Glycine is an amino acid, which is a protein building block. Because the body can synthesise it from other chemicals, it is not considered a “essential amino acid.” A typical diet contains approximately 2 grammes of glycine per day. Protein-rich foods such as meat, fish, dairy, and legumes are the primary sources.
Glycine is a drug that is used to treat schizophrenia, stroke, benign prostatic hyperplasia (BPH), and some rare inherited metabolic disorders. It is also used to protect the kidneys from the potentially harmful side effects of certain drugs used after organ transplantation, as well as the liver from the potentially harmful effects of alcohol. Cancer prevention and memory enhancement are two other applications.
Glycine is sometimes applied directly to the skin to treat leg ulcers and heal other wounds.
How does it function?
Glycine is used by the body to make proteins. Because glycine is involved in the transmission of chemical signals in the brain, there is some interest in using it to treat schizophrenia and improve memory. Because it appears to interfere with the blood supply required by certain tumours, some researchers believe glycine may play a role in cancer prevention.
Glycine is an amino acid that the body produces. It is required for the synthesis of collagen, a protein that provides structure to bones, skin, muscles, and connective tissues. Glycine is also involved in nerve signal transmission and the removal of toxins from the body.
Glycine, unlike some amino acids that must be obtained solely through diet, can be produced by the body. It is also available as a supplement.
According to some studies, supplemental glycine may help with insomnia, stroke recovery, and even certain psychiatric disorders. However, the evidence is limited, so more research is required.
Glycine Verywell’s Potential Health Benefits / Laura Porter
This article examines the potential benefits and risks of glycine supplements, as well as whether current science supports the health claims. It also provides advice on how to choose and use glycine supplements safely.
Dietary supplements are not regulated in the United States, which means that the FDA does not review them for safety and efficacy before they are marketed. Choose a supplement that has been tested by a reputable third party, such as USP, ConsumerLabs, or NSF, whenever possible.
However, just because supplements have been third-party tested does not mean they are necessarily safe or effective in general. As a result, it is critical to consult with your healthcare provider about any supplements you intend to take, as well as any potential interactions with other supplements or medications.
Glycine is the active ingredient(s).
Aminoacetic acid, Glycocol are some of the other names for this substance.
Legal status: Available without a prescription (OTC)
2-5 grammes is the recommended dose.
Safety considerations: May interact with certain medications; consult your doctor if you are pregnant or breastfeeding.
A healthcare professional, such as a registered dietitian, pharmacist, or doctor, should evaluate and personalise glycine use. No dietary supplement is intended to diagnose, treat, cure, or prevent disease.
Glycine is an amino acid that functions as a building block for many proteins, including collagen, a structural protein found in connective tissues. Collagen can be found in:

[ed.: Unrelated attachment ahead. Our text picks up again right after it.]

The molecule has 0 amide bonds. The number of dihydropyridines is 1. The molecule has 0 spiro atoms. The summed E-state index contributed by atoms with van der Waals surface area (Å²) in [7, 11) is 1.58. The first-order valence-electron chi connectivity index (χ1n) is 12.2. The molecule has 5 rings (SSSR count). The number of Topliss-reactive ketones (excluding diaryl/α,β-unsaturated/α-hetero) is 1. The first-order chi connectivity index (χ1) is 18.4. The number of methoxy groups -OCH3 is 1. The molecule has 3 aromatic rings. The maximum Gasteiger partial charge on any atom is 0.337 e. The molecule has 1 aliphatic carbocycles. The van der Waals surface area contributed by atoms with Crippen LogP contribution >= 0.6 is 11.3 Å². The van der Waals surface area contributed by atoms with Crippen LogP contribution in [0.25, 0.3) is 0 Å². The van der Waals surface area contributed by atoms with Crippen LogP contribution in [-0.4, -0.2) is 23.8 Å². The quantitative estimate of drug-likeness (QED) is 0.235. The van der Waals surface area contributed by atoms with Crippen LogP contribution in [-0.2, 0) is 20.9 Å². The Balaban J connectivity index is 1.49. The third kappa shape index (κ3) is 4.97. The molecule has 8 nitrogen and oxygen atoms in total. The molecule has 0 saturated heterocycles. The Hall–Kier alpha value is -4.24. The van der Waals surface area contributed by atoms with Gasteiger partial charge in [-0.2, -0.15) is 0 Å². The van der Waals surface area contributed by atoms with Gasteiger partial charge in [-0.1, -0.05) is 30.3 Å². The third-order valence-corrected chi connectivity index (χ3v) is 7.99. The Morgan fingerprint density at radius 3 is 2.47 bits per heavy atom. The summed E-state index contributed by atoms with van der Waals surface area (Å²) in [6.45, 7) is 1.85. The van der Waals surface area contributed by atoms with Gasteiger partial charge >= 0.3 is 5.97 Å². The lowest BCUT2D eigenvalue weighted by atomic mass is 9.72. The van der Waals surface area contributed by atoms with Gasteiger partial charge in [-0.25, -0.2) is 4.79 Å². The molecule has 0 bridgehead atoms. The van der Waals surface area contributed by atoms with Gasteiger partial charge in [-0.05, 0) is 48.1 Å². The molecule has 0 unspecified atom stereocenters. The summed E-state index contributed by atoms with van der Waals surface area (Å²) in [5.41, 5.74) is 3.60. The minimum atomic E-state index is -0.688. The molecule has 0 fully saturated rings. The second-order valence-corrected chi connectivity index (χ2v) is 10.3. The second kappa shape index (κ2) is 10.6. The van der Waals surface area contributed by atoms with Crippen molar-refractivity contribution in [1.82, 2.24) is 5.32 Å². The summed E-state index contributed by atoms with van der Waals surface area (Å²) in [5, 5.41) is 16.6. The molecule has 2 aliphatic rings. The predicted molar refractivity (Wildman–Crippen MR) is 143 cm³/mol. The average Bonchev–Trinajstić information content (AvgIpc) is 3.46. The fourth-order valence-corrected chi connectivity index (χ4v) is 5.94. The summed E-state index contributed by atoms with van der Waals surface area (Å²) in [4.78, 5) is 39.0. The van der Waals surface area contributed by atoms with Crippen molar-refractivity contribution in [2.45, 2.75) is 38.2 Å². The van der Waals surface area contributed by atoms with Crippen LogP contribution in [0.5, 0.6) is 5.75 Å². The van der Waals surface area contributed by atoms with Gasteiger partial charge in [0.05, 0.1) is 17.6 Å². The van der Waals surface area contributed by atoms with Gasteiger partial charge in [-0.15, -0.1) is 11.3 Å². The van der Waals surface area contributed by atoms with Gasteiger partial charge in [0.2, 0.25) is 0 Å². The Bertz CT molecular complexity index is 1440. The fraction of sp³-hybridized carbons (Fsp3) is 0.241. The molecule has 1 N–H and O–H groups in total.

Glycine accounts for approximately 33% of the collagen in the human body.
Glycine also aids in the regulation of nerve impulses in the central nervous system. This system has an impact on the spinal cord and the brain. Glycine also binds to toxins, allowing the body to eliminate them.
Glycine supplements can be taken in addition to the glycine produced by the body. The majority of recent research has concentrated on glycine’s role in sleep, mood, stroke, and heart disease.
Memory and Mood
Glycine stimulates the production of serotonin, the “feel-good” hormone that helps improve mood, sleep, and memory and thinking.
Glycine supplementation has been shown in rodent studies to increase serotonin levels.
2 Some people promote glycine supplements as “natural antidepressants” because of these effects. Their effect on the brain, however, appears to be transient, often dissipating within minutes.
In a 2011 study published in Psychiatry and Clinical Neurosciences, for example, researchers measured serotonin levels in rats after glycine administration. They discovered that serotonin increased for only 10-20 minutes after glycine supplementation, compared to more than 180 minutes after receiving an antidepressant medication called a selective serotonin reuptake inhibitor (SSRI). 3
It’s important to note that these were animal studies, so the results may not apply to humans in the same way.
According to some research, glycine supplements may help people with insomnia sleep better. A 2015 Japanese study, for example, investigated why sleep improved in rats after glycine supplementation. 4 Researchers implanted telemetry units in the animals to assess the effects. Following recovery, the rats were given either glycine or water.
When compared to the control group, those who received glycine had significantly lower wakefulness and higher non-rapid-eye-movement (NREM) sleep during the first 90 minutes. Glycine promotes sleep, according to the researchers, because it alters body temperature and circadian rhythms. 4